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The new hot topic for entrepreneurs the last couple of years is crowd funding, which is anticipated to at least supplement, if not replace, the slow and mysterious process of current Angel and venture capital investors. The problem is that crowd funding means something different to everyone, and even I have been confused by the different ways the term gets used.
So I have set out here to outline and offer some practical advice on the many different models currently used with the term “crowd funding” and “crowd sourcing.” The newest equity model was passed into law in early 2012 via the JOBS Act, and still has no scheduled date for availability in the USA, waiting for the rules to be defined by the SEC: Read more
This depends on how you define “startup”. Is a college student who advertises his dog-walking services a startup? How about one who spends nearly full-time developing her iPhone app? A real estate developer who incorporates to buy a piece of land in which to build a building?
Each year in the US there are likely tens of millions of individuals starting up something (like a dog-walking service or an iPhone app) on their own. Read more
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All true entrepreneurs operate off a set of tenets that are built into their psyche, or drilled into them from training and mentors. These are represented by sayings like “You never get anywhere unless you take a chance” and “Passion and persistence are the keys to success,” Unfortunately, there are still other old, reliable tenets that don’t work anymore.
In a book a while back by Jeanne Liedtka and Tim Ogilvie from the Columbia Business School, “Designing for Growth,” the authors encourage managers to think more like designers. I assert that designers have a lot in common with entrepreneurs, since both must innovate and start a deep understanding of what their customer really wants (“customer-centered”).
In most other respects, design thinking is the opposite of business thinking. For example, businesses must deal with reality as fixed and quantifiable, whereas design deals with subjective experience and a social constructs. Entrepreneurs need to bridge both these worlds, and I believe the authors outline the key business management myths that limit startup thinking: Read more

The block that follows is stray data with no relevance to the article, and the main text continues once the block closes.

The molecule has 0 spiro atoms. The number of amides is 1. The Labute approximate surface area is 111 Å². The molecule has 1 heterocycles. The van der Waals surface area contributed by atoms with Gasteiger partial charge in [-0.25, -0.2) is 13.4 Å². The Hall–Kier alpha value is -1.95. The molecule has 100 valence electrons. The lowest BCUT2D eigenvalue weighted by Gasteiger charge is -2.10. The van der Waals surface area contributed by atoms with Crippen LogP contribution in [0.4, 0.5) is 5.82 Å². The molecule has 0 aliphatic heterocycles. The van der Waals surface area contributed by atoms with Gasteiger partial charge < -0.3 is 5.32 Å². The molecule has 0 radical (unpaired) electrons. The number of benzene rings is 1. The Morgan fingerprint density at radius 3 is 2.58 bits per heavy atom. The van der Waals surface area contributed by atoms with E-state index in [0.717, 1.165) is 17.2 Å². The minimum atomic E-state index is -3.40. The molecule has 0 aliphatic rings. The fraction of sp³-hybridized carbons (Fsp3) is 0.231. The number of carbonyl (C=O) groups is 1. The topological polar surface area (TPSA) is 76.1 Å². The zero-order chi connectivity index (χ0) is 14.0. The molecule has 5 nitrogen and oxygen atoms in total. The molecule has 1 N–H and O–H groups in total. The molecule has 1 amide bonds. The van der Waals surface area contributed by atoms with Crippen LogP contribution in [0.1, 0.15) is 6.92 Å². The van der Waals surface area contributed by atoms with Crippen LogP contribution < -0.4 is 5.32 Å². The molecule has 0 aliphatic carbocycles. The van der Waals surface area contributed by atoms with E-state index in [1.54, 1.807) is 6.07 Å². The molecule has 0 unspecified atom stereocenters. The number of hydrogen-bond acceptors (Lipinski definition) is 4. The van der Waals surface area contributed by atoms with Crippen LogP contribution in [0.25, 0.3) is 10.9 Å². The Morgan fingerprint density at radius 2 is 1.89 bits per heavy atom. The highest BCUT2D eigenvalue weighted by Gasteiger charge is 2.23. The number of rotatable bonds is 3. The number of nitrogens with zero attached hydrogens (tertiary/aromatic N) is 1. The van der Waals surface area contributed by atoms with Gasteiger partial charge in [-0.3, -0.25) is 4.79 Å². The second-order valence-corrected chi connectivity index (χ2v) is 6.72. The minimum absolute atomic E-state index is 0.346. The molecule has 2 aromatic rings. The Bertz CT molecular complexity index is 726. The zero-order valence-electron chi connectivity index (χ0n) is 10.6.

A) In a capitalist economy, because they seek to generate an economic return in the form of fungible cash that can support their personal needs and desires.
B) In many cases because they find it fulfilling and a good match for their skill sets, just as artists, dentists, lawyers or competitive athletes finds it fulfilling to go into their respective fields.
*original post can be found on Quora @ http://www.quora.com/David-S-Rose/answers *
One of the following two:
Revenue-backed, interest-bearing notes with a kicker multiple
The funds go into the company as a loan, and get repaid with interest by distributing a fixed percentage of gross revenues (say, 5%) among all the note holders. Once the base+interest has been returned to the investors, the company continues to pay out a percentage of revenues (perhaps at a lesser figure, say, 2.5%) until the investors have received a fixed multiple of their original investment (say, 5x). At any time, the company may retire the note(s) by paying off the base+interest+5x kicker.*
Some sites will use a similar approach, but limit the repayment by time (say, 5% of revenues for the first three years) rather than a multiple of the investment, but this is problematic for a number of reasons. Read more
This is my answer on Quora to ‘what are good questions to answer in a business plan?’
Congrats on your question. Basing your planning on what questions to answer, as you suggest, is a really good way to do it. Everything in business planning is case by case, and every plan is unique, so you’re on the right track.
First answer these core fundamental questions: Read more